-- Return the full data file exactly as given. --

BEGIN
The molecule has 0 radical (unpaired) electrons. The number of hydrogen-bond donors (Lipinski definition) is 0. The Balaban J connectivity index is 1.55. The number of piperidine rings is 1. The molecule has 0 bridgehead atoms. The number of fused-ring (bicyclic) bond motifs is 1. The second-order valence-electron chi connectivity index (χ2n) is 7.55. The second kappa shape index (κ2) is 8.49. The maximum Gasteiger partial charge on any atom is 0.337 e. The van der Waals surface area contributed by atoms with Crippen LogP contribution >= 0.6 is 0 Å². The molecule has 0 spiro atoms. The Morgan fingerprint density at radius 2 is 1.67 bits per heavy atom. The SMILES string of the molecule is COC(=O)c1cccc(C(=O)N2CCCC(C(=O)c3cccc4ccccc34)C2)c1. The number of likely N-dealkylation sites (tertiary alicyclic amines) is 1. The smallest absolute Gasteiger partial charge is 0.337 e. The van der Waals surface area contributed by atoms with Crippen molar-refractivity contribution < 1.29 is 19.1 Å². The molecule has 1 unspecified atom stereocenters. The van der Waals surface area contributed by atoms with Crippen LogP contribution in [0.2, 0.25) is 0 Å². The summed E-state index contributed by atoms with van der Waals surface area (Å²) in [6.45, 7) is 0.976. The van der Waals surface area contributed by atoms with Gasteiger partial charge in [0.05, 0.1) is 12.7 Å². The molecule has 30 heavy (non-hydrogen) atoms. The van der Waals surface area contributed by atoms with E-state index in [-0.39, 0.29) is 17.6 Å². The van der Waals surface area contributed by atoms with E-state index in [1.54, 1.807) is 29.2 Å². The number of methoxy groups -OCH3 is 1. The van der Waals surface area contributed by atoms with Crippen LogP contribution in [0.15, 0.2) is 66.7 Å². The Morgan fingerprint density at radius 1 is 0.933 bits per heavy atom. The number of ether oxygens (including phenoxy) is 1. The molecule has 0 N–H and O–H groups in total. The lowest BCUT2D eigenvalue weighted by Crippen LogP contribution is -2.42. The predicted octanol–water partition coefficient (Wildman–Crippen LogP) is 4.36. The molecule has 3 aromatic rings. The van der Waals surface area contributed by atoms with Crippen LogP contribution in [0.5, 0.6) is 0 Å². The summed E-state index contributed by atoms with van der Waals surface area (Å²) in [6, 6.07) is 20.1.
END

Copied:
The molecule has 0 radical (unpaired) electrons. The number of hydrogen-bond donors (Lipinski definition) is 0. The Balaban J connectivity index is 1.55. The number of piperidine rings is 1. The molecule has 0 bridgehead atoms. The number of fused-ring (bicyclic) bond motifs is 1. The second-order valence-electron chi connectivity index (χ2n) is 7.55. The second kappa shape index (κ2) is 8.49. The maximum Gasteiger partial charge on any atom is 0.337 e. The van der Waals surface area contributed by atoms with Crippen LogP contribution >= 0.6 is 0 Å². The molecule has 0 spiro atoms. The Morgan fingerprint density at radius 2 is 1.67 bits per heavy atom. The SMILES string of the molecule is COC(=O)c1cccc(C(=O)N2CCCC(C(=O)c3cccc4ccccc34)C2)c1. The number of likely N-dealkylation sites (tertiary alicyclic amines) is 1. The smallest absolute Gasteiger partial charge is 0.337 e. The van der Waals surface area contributed by atoms with Crippen molar-refractivity contribution < 1.29 is 19.1 Å². The molecule has 1 unspecified atom stereocenters. The van der Waals surface area contributed by atoms with Crippen LogP contribution in [0.2, 0.25) is 0 Å². The summed E-state index contributed by atoms with van der Waals surface area (Å²) in [6.45, 7) is 0.976. The van der Waals surface area contributed by atoms with Gasteiger partial charge in [0.05, 0.1) is 12.7 Å². The molecule has 30 heavy (non-hydrogen) atoms. The van der Waals surface area contributed by atoms with E-state index in [-0.39, 0.29) is 17.6 Å². The van der Waals surface area contributed by atoms with E-state index in [1.54, 1.807) is 29.2 Å². The number of methoxy groups -OCH3 is 1. The van der Waals surface area contributed by atoms with Crippen LogP contribution in [0.15, 0.2) is 66.7 Å². The Morgan fingerprint density at radius 1 is 0.933 bits per heavy atom. The number of ether oxygens (including phenoxy) is 1. The molecule has 0 N–H and O–H groups in total. The lowest BCUT2D eigenvalue weighted by Crippen LogP contribution is -2.42. The predicted octanol–water partition coefficient (Wildman–Crippen LogP) is 4.36. The molecule has 3 aromatic rings. The van der Waals surface area contributed by atoms with Crippen LogP contribution in [0.5, 0.6) is 0 Å². The summed E-state index contributed by atoms with van der Waals surface area (Å²) in [6, 6.07) is 20.1.